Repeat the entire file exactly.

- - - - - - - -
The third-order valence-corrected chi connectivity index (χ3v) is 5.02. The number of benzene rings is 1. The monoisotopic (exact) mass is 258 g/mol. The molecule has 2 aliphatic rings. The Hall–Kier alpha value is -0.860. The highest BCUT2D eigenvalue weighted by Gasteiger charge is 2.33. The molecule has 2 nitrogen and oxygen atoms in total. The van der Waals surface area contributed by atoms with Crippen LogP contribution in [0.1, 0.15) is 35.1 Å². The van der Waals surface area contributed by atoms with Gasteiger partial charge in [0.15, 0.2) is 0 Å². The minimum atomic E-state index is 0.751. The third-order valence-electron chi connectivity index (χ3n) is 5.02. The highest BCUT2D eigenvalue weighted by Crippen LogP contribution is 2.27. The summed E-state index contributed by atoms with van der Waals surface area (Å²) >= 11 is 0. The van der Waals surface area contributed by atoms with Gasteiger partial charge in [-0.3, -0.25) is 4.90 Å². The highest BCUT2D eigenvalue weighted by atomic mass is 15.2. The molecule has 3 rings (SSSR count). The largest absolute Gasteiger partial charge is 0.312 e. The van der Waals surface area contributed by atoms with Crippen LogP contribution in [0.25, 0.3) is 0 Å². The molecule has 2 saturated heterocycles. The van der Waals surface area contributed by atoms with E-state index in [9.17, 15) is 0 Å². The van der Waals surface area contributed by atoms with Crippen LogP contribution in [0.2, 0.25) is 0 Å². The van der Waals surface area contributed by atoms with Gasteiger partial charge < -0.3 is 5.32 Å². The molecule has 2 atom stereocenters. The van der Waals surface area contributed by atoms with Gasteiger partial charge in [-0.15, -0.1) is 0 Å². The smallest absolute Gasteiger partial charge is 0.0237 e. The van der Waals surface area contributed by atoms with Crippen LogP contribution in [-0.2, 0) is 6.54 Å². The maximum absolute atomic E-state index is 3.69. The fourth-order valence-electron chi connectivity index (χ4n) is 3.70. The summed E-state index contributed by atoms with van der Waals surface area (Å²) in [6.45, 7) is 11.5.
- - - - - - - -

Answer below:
The third-order valence-corrected chi connectivity index (χ3v) is 5.02. The number of benzene rings is 1. The monoisotopic (exact) mass is 258 g/mol. The molecule has 2 aliphatic rings. The Hall–Kier alpha value is -0.860. The highest BCUT2D eigenvalue weighted by Gasteiger charge is 2.33. The molecule has 2 nitrogen and oxygen atoms in total. The van der Waals surface area contributed by atoms with Crippen LogP contribution in [0.1, 0.15) is 35.1 Å². The van der Waals surface area contributed by atoms with Gasteiger partial charge in [0.15, 0.2) is 0 Å². The minimum atomic E-state index is 0.751. The third-order valence-electron chi connectivity index (χ3n) is 5.02. The highest BCUT2D eigenvalue weighted by Crippen LogP contribution is 2.27. The summed E-state index contributed by atoms with van der Waals surface area (Å²) >= 11 is 0. The van der Waals surface area contributed by atoms with Gasteiger partial charge in [-0.3, -0.25) is 4.90 Å². The highest BCUT2D eigenvalue weighted by atomic mass is 15.2. The molecule has 3 rings (SSSR count). The largest absolute Gasteiger partial charge is 0.312 e. The van der Waals surface area contributed by atoms with Crippen LogP contribution in [0.25, 0.3) is 0 Å². The molecule has 2 saturated heterocycles. The van der Waals surface area contributed by atoms with E-state index in [9.17, 15) is 0 Å². The van der Waals surface area contributed by atoms with Crippen LogP contribution in [0.2, 0.25) is 0 Å². The van der Waals surface area contributed by atoms with Gasteiger partial charge < -0.3 is 5.32 Å². The molecule has 2 atom stereocenters. The van der Waals surface area contributed by atoms with Gasteiger partial charge in [-0.15, -0.1) is 0 Å². The smallest absolute Gasteiger partial charge is 0.0237 e. The van der Waals surface area contributed by atoms with Crippen LogP contribution in [-0.2, 0) is 6.54 Å². The maximum absolute atomic E-state index is 3.69. The fourth-order valence-electron chi connectivity index (χ4n) is 3.70. The summed E-state index contributed by atoms with van der Waals surface area (Å²) in [6.45, 7) is 11.5.